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Robert D. Rupert (2008). Causal Theories of Mental Content.

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  1.  11
    Psychosemantics and the Rich/Thin Debate1.E. J. Green - 2018 - Philosophical Perspectives 31 (1):153-186.
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    Putting Unicepts to Work: A Teleosemantic Perspective on the Infant Mindreading Puzzle.John Michael - 2017 - Synthese 194 (11):4365-4388.
    In this paper, I show how theoretical discussion of recent research on the abilities of infants and young children to represent other agents’ beliefs has been shaped by a descriptivist conception of mental content, i.e., to the notion that the distal content of a mental representation is fixed by the core body of knowledge that is associated with that mental representation. I also show how alternative conceptions of mental content—and in particular Ruth Millikan’s teleosemantic approach—make it possible to endorse the (...)
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    A Reconsideration of the Harsanyi–Sen–Weymark Debate on Utilitarianism.Hilary Greaves - 2016 - Utilitas:1-39.
    Harsanyi claimed that his Aggregation and Impartial Observer Theorems provide a justification for utilitarianism. This claim has been strongly resisted, notably by Sen and Weymark, who argue that while Harsanyi has perhaps shown that overall good is a linear sum of individuals’ von Neumann-Morgenstern utilities, he has done nothing to establish any con- nection between the notion of von Neumann-Morgenstern utility and that of well-being, and hence that utilitarianism does not follow. The present article defends Harsanyi against the Sen-Weymark cri- (...)
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    A Puzzle About Mental Self-Representation and Causation.Mikkel Gerken - 2014 - Philosophical Psychology 27 (6):890-906.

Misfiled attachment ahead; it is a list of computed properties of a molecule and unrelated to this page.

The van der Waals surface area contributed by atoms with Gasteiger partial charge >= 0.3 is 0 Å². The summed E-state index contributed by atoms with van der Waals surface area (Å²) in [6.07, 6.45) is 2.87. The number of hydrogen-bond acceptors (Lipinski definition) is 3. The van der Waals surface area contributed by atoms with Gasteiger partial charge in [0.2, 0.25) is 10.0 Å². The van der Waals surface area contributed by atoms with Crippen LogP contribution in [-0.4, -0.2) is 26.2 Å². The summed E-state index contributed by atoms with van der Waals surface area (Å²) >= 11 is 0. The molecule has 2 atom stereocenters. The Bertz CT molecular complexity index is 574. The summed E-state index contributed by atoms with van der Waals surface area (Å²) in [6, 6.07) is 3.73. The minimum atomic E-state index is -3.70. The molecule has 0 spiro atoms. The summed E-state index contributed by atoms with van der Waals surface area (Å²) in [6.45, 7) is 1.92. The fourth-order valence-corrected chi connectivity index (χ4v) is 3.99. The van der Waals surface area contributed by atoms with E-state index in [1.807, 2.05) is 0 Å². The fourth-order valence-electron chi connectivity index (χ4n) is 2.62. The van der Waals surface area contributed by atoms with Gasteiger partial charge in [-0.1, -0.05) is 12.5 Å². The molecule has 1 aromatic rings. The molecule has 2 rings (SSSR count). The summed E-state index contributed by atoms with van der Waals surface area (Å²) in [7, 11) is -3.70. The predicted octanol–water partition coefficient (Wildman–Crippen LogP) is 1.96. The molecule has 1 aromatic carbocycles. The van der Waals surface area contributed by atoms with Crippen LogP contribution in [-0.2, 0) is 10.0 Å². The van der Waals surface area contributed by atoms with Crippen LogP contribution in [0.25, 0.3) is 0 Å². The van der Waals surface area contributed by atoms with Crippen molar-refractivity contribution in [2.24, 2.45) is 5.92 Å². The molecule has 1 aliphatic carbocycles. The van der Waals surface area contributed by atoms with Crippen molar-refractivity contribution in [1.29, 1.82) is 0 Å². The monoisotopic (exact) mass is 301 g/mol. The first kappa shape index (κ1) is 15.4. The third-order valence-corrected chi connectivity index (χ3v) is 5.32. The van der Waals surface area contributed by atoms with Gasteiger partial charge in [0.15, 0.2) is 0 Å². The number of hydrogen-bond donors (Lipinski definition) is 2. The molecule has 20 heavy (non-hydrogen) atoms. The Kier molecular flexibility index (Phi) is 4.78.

The paper articulates a puzzle that consists in the prima facie incompatibility between three widely accepted theses. The first thesis is, roughly, that there are intrinsically selfrepresentational thoughts. The second thesis is, roughly, that there is a particular causal constraint on mental representation. The third thesis is, roughly, that nothing causes itself. In this paper, the theses are articulated in a less rough manner with the occurrence of the puzzle as a result. Finally, a number of solution strategies are considered, (...)
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  5. Computationalism in the Philosophy of Mind.Gualtiero Piccinini - 2009 - Philosophy Compass 4 (3):515-532.
    Computationalism has been the mainstream view of cognition for decades. There are periodic reports of its demise, but they are greatly exaggerated. This essay surveys some recent literature on computationalism. It concludes that computationalism is a family of theories about the mechanisms of cognition. The main relevant evidence for testing it comes from neuroscience, though psychology and AI are relevant too. Computationalism comes in many versions, which continue to guide competing research programs in philosophy of mind as well as psychology (...)
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